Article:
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GEN’s editor in chief, John Sterling, interviews life science academic and biotech industry leaders on important research, technology, and trends. These podcasts will keep you informed with all the important details you need.

A well-known Eastern medicine supplement may help avoid the most common cause of liver transplantation, according to a study by researchers at the Stanford University School of Medicine. The finding came as a surprise to the scientists, who used a number of advanced genetic and genomic techniques in mice to identify a molecular pathway that counters acetaminophen toxicity, which leads to liver failure. The scientists published their work online November 18 in Genome Research.

During this week's podcast Dr. Gary Peltz talks about the significance and impact of acetaminophen-related liver damage. He describes the experiment that his team carried out, focusing on the specific genetic and genomic methods that were employed and the results that were obtained.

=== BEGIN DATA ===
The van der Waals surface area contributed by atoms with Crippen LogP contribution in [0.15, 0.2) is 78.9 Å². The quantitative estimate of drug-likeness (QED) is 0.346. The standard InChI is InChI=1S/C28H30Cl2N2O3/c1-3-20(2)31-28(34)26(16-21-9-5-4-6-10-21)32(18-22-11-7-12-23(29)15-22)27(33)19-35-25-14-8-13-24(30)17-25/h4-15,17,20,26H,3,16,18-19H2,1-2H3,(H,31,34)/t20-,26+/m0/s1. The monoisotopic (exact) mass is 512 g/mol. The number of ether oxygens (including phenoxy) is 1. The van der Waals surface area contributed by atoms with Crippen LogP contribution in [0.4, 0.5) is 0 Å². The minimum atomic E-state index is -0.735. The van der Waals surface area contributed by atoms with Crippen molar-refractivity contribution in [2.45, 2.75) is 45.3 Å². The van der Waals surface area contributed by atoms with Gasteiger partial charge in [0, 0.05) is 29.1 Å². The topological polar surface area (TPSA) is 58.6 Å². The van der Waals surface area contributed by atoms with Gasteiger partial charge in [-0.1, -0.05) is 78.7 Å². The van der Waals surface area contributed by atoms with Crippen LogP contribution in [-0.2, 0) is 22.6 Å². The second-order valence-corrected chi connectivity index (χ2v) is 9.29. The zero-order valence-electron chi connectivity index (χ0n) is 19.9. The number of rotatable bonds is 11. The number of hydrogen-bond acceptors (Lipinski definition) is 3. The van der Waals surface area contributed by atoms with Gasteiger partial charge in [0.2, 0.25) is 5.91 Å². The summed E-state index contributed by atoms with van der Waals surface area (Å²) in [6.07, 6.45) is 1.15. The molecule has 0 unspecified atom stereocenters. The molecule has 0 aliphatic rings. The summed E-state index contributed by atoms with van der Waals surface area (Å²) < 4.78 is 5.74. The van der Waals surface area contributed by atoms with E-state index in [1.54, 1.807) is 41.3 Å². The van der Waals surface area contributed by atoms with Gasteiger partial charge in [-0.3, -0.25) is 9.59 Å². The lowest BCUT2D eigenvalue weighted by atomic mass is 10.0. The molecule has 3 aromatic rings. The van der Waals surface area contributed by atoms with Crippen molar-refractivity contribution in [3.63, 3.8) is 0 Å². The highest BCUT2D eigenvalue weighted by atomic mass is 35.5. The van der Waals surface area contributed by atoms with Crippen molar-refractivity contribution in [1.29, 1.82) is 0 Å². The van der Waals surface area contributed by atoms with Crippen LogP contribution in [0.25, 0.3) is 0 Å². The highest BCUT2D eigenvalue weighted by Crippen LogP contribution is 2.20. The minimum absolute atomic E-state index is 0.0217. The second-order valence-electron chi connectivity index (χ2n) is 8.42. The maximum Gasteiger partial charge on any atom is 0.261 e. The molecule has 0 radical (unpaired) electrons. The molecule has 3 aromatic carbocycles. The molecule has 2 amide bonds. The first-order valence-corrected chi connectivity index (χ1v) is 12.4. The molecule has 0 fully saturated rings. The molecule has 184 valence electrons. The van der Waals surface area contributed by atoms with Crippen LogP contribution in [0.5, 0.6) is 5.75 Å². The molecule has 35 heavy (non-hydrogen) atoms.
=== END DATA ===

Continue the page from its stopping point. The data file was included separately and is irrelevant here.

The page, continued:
Dr. Peltz also discusses the role of S-methylmethionine in mitigating or preventing acetaminophen-related liver damage and the importance of the enzyme Bhmt2 in metabolizing acetaminophen's harmful byproducts. He explains how the results of the study reported in Genome Research might ultimately lead to a new way to treat acetaminophen-related liver damage.
Gary Peltz, M.D., Ph.D. is a Professor in the Anesthesia Department at Stanford University School of Medicine.. He received his M.D. and Ph.D. degrees from Stanford; and did his medical residency and rheumatology fellowship at UCSF. He is also certified as a specialist in internal medicine and a sub-specialist in rheumatology. His research uses integrative genomic analysis methods to identify the genetic basis for disease susceptibility and drug response. He is the author of 78 papers; and developed a computational method for mouse genetic analysis that was used to discover novel and patented treatments for asthma, osteoporosis (n=2), and narcotic drug addiction. He has 18 years of experience within large pharmaceutical companies, and was Head of Genetics and Genomics at Roche Palo Alto for 7 years.

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